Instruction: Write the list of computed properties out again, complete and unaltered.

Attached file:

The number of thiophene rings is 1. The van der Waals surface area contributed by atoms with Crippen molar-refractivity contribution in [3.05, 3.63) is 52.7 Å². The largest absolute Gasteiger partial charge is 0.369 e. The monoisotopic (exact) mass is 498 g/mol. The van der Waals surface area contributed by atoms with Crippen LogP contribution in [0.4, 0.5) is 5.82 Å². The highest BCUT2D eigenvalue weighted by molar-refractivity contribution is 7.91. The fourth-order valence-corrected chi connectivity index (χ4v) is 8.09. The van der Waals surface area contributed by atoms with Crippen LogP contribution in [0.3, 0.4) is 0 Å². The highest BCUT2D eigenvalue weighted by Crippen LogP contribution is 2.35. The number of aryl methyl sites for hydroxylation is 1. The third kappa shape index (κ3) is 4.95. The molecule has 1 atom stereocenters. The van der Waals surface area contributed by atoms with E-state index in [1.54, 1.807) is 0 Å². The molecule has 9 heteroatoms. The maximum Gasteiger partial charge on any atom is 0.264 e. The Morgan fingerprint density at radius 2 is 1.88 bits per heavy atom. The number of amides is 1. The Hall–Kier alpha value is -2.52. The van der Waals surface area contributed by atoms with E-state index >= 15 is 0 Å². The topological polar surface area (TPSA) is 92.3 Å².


The number of thiophene rings is 1. The van der Waals surface area contributed by atoms with Crippen molar-refractivity contribution in [3.05, 3.63) is 52.7 Å². The largest absolute Gasteiger partial charge is 0.369 e. The monoisotopic (exact) mass is 498 g/mol. The van der Waals surface area contributed by atoms with Crippen LogP contribution in [0.4, 0.5) is 5.82 Å². The highest BCUT2D eigenvalue weighted by molar-refractivity contribution is 7.91. The fourth-order valence-corrected chi connectivity index (χ4v) is 8.09. The van der Waals surface area contributed by atoms with Crippen LogP contribution in [0.3, 0.4) is 0 Å². The highest BCUT2D eigenvalue weighted by Crippen LogP contribution is 2.35. The number of aryl methyl sites for hydroxylation is 1. The third kappa shape index (κ3) is 4.95. The molecule has 1 atom stereocenters. The van der Waals surface area contributed by atoms with E-state index in [1.54, 1.807) is 0 Å². The molecule has 9 heteroatoms. The maximum Gasteiger partial charge on any atom is 0.264 e. The Morgan fingerprint density at radius 2 is 1.88 bits per heavy atom. The number of amides is 1. The Hall–Kier alpha value is -2.52. The van der Waals surface area contributed by atoms with E-state index >= 15 is 0 Å². The topological polar surface area (TPSA) is 92.3 Å².